May 18, 2010 Nancy Keefe Rhodes Uncategorized
Muralist Justin Moshaty in front of the eastern face of the Lipe Art Shark at Saturday’s opening. Photo by Herm Card.
Its shape is vaguely retro, like the silhouette of an old A&W drive-in or the fast-disappearing golden arches of McDonald’s. And the flyers for last Saturday afternoon’s launch event re-cycled an old movie poster for “Beach Blanket Bingo” with Annette Funicello and Frankie Avalon. Bring a picnic, beach chairs and Frisbees, urged the flyer, which billed the Shark’s launch as the park’s opening for summer, “And we’ll provide the life guards and music.”
The flyer called the Lipe Art Shark “a friendly predator, hunting creativity in the city of Syracuse.” The Shark cozies up to the lone tree, a box elder, in the center of Lipe Art Park on W. Fayette, anchoring a space that’s seen its share of temporary art installations since it morphed from an old train yard two years ago. Now, from the Shark’s central, vertical slab of rectangular concrete, steel beams frame a rising curved canopy of mesh, and above the frame a section of chain-link fence extends the concrete slab’s height but not its solidity. A wrap-around mural on both concrete faces, to be changed annually by the winner of a design contest, completes the Shark.
Artist-architect Brendan Rose designed the Shark, an encore to his popular Tectonic Hand sculpture downtown at City Hall Commons on E. Washington St. A focus of his master’s thesis at Syracuse University, the Shark is Rose’s exploration of “the interlock of vertical and horizontal space.” Equally as important for Rose, the Shark emerged from lengthy collaboration and design critiques within the neighborhood. Earlier Saturday, Rose had attended his convocation at SU, part of commencement weekend, and received the School of Architecture’s 2010 graduate award for contribution through community engagement. “Not the award for high grades!” he laughed good-naturedly.
But Rose has work. Next, he’ll start on another installation in another park for the Northside Collaboratory. On the way to Lipe, I’d passed the pocket park downtown at Warren and W. Fayette, its benches — as always, I’ve noticed – filled with people in what’s otherwise a drab and gritty stretch. Yes, nodded Rose, people really do want these green spaces. Rose had on a Hawaiian shirt & a broad straw hat, in keeping with the beach theme, though many at the picnic were more bundled up.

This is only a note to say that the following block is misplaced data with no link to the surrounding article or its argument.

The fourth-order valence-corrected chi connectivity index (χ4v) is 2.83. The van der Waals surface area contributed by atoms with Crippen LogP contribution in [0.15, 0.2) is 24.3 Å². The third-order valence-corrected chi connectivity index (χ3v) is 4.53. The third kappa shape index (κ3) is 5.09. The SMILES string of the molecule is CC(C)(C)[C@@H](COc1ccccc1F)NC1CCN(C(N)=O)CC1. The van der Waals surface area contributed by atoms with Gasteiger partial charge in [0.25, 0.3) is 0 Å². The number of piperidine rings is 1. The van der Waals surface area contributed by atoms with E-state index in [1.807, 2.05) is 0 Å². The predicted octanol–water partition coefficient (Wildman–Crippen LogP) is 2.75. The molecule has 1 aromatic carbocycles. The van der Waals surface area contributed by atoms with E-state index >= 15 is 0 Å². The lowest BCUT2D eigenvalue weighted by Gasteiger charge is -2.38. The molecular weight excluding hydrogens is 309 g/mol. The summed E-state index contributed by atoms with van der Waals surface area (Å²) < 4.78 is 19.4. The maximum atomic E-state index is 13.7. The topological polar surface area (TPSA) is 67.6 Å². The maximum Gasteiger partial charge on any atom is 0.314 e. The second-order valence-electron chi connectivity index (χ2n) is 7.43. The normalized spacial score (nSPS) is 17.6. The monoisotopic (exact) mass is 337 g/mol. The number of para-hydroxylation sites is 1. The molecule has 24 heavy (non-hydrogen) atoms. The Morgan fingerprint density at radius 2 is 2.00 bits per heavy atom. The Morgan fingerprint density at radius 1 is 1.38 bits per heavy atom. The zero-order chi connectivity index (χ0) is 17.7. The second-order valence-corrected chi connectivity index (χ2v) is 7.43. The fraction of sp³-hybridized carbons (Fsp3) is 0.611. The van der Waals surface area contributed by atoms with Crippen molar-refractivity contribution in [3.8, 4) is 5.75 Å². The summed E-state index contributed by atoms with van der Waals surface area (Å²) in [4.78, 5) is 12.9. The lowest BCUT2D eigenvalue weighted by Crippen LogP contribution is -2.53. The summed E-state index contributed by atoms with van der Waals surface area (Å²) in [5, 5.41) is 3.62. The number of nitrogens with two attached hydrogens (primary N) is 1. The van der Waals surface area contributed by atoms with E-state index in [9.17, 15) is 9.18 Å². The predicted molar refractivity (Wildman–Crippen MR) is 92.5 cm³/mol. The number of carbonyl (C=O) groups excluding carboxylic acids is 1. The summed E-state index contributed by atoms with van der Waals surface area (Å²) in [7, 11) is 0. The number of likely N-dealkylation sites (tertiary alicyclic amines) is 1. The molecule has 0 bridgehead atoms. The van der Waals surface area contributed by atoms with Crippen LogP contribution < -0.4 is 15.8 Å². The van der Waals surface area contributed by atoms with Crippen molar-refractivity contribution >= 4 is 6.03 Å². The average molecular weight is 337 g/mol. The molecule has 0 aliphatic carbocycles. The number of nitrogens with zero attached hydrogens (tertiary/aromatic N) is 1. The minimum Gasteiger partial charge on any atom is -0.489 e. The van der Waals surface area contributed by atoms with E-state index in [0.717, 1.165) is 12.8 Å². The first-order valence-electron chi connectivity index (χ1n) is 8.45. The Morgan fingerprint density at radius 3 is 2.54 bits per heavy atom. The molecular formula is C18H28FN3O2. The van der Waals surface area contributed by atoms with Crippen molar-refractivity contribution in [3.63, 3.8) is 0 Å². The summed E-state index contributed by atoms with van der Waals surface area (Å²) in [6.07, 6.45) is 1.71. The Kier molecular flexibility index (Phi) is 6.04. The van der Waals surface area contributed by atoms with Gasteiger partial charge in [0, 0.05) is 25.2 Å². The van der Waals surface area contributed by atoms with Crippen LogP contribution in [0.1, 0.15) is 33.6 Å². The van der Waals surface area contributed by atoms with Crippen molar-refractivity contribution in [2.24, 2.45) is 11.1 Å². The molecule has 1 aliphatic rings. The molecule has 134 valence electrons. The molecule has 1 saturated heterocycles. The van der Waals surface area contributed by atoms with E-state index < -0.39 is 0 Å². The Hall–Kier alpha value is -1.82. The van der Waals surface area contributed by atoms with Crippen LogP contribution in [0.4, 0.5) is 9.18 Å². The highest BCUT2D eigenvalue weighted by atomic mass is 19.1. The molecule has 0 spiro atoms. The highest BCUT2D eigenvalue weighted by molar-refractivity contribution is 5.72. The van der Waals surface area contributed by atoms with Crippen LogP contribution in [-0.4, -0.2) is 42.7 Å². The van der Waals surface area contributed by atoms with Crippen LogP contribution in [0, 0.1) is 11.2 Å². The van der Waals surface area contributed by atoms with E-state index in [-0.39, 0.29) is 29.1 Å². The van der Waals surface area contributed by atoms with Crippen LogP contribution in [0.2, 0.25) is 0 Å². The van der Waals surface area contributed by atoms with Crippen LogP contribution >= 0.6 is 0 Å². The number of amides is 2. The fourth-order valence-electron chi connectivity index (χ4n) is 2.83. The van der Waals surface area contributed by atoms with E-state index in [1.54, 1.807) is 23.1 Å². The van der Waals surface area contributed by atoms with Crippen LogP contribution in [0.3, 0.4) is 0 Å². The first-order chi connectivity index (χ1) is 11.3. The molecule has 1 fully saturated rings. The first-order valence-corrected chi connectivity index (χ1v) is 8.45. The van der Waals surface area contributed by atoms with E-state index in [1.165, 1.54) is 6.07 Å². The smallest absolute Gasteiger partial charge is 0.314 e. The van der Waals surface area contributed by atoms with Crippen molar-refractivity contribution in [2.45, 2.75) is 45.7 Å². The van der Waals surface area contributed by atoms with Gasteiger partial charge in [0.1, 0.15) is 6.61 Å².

One of those was local artist Justin Moshaty, who sat at a picnic table with his wife Monique. He had his hoodie up and his shoulders hunched but smiled warmly. He’d finished his mural, “Rebirth of Syracuse,” just in time for the opening. “Rebirth” depicts an octopus, a whale, numerous small fish, swirling waves and three views of Monique. He’d dedicated the mural to his wife, who is six months pregnant. Moshaty used some traditional painting but also spray paint and oil-based markers, so the visual effect ranges from graffiti to pen-and-ink drawing. Moshaty likens his sketchbook to a diary and can tell you how the work of artists like Raymond Pettibon, Saul Steinberg and Paul Carrington has contributed to his style — not to mention Maurice Sendak and Dr. Seuss. Even with the chill, he was eating one of the hunks of ice cream cake that Syracuse Poster Project director Jim Emmons had carved for people with his Swiss Army knife.
Maarten Jacobs, director of the Near West Side Initiative, which funded the project and shepherded it through the permit process with the Public Art Commission, said after fiddling with the loud-speakers’ volume, “We were looking for something permanent for the space, but not traditional art.” Jacobs, along with Dennis Earle, Ben Walsh, Dominic Robinson, Rick Destito and Jeanie Gleisner, comprise Stewards of Lipe Art Park (SLAP), which, together with 40 Below, hosted the Saturday event. He’s excited about doings on the West Side, like the group art exhibition later on Saturday — re-titled “(In)Case” when it moved to the old Case Supply Building from the Gere Factory — or the celebration for graduating seniors at the new writers center at 601 Tully Street. Like next Saturday’s Second Annual Bike Fair at the Boys & Girls Club, and the journal project also coming out of the West Side Arts Council called “Cross Threads,” that’s now seeking writers to tell stories of the neighborhood.
“Things are hopping here,” said long-time neighborhood resident Carole Horan. “It’s nice not to have to leave the ‘hood for a good time.”
This article (with Herm Card’s photo of Brendan Rose) appears in the May 20, 2010 print issue of the Syracuse City Eagle weekly. For more photos of the Shark’s construction, go to lipeartpark.com. Nancy covers the arts. Reach her at firstname.lastname@example.org.
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